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Book Review: "Is This Your Idea of Utopia?"

Margaret Mead and her husband Gregory Bateson are shown doing field research in Papua, New Guinea in 1938. Credit: Library of Congress

Tripping on Utopia: Margaret Mead, the Cold War, and the Troubled Birth of Psychedelic Science
by Benjamin Breen
New York, Grand Central Publishing, January 2024
Hardbound, 369 pp. with notes, $30.00

Author Benjamin Breen has chosen, as the protagonists of this account, Margaret Mead and Gregory Bateson, two individuals who had gained some public recognition as scientists (principally as anthropologists, though they dabbled in other disciplines) and who shared a long-term relationship that included a period of marriage, as well as other, rather more complicated personal and professional interactions. Both of them, according to Breen, saw themselves as cultural pioneers who believed that science, loosely defined, along with LSD, could help in the creation of new cultural dynamics that might lessen the danger of war, as well as providing other things which they viewed as beneficial, such as a greater variety of sexual roles and relationships.

Book cover

In pursuing these goals, they found themselves in a close working relationship with the CIA and private foundations who had their own agenda, less warm and fuzzy. These shadowy networks, which provided the funding, were clearly calling the shots.

Fifty years ago, EIR’s editor-in-chief, Helga Zepp-LaRouche, had an opportunity to study Margaret Mead in her natural habitat, at the UN’s World Population Conference in Bucharest, Romania, in 1974. Years later, Zepp-LaRouche recalled that Mead:

… went into a disgusting and fundamentally racist portrayal of the population question. When I pointed this out in the discussion period, as well as the genocidal consequences it would have, if you were to deny the larger portion of the human species any access to development, a similar explosion [similar to the response to Zepp LaRouche’s earlier question to John D. Rockefeller III at a different panel—ed.] occurred.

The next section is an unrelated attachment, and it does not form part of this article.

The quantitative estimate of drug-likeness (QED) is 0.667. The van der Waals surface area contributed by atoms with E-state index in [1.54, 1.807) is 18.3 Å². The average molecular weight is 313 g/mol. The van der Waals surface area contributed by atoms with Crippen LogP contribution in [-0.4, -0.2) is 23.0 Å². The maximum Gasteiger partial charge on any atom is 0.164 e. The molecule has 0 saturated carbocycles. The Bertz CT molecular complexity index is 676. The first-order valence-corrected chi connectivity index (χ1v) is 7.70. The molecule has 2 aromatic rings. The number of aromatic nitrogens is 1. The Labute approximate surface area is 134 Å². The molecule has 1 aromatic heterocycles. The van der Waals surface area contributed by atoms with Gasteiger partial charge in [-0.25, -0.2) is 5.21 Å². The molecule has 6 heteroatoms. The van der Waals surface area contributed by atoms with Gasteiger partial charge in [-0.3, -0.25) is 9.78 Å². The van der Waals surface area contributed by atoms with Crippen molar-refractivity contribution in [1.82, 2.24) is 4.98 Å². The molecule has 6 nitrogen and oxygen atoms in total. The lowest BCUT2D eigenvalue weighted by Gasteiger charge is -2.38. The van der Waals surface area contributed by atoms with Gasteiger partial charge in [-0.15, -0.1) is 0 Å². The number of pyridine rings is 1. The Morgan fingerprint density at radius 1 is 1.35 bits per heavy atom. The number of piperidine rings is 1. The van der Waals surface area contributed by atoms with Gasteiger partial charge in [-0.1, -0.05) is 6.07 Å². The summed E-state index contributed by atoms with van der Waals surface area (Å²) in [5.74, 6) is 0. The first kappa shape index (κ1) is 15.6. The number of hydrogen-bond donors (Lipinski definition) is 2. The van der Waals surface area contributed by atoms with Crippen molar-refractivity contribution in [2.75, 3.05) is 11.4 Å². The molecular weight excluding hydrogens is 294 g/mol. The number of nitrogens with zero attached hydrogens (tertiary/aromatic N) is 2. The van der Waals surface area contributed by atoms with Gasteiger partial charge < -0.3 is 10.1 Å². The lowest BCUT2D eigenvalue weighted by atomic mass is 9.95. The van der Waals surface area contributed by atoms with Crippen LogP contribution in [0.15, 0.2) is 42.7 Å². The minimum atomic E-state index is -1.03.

Half of the journalists present applauded wildly, coming over to me, shaking my hand and thanking me for my courage, while others raised their fists in the air. But then, waddling from the podium as fast as she could go, came Dame Margaret Mead, in an effort to hit me with the Isis stick that she carried around, as either a walking aid or a cult object—which one, was not clear to me.

—“Population Control is a ‘Rockefeller Baby,’” by Helga Zepp LaRouche, EIR, July 18, 1997

The MK-ULTRA Project

The “MK-ULTRA” project first came to public attention during the 1975 Church Committee hearings into abuses by the intelligence agencies. It has been presented in the popular press as CIA-directed research into the potential uses of LSD and similar drugs for interrogations or brainwashing, but as this book reveals, the real agenda was social engineering: the quest for a drug-fueled “utopia.” Benjamin Breen is not the first author to chronicle the Great Paradigm Shift, the process by which what was once known as the “counterculture” became the “culture.” But unlike some of the more titillating accounts which focus on the hippy-dippy excesses of the youth movement, this one examines the earlier, ostensibly scientific investigations that took place, intersecting the efforts by secretive government agencies to study and promote the uses of “psychedelic” drugs.

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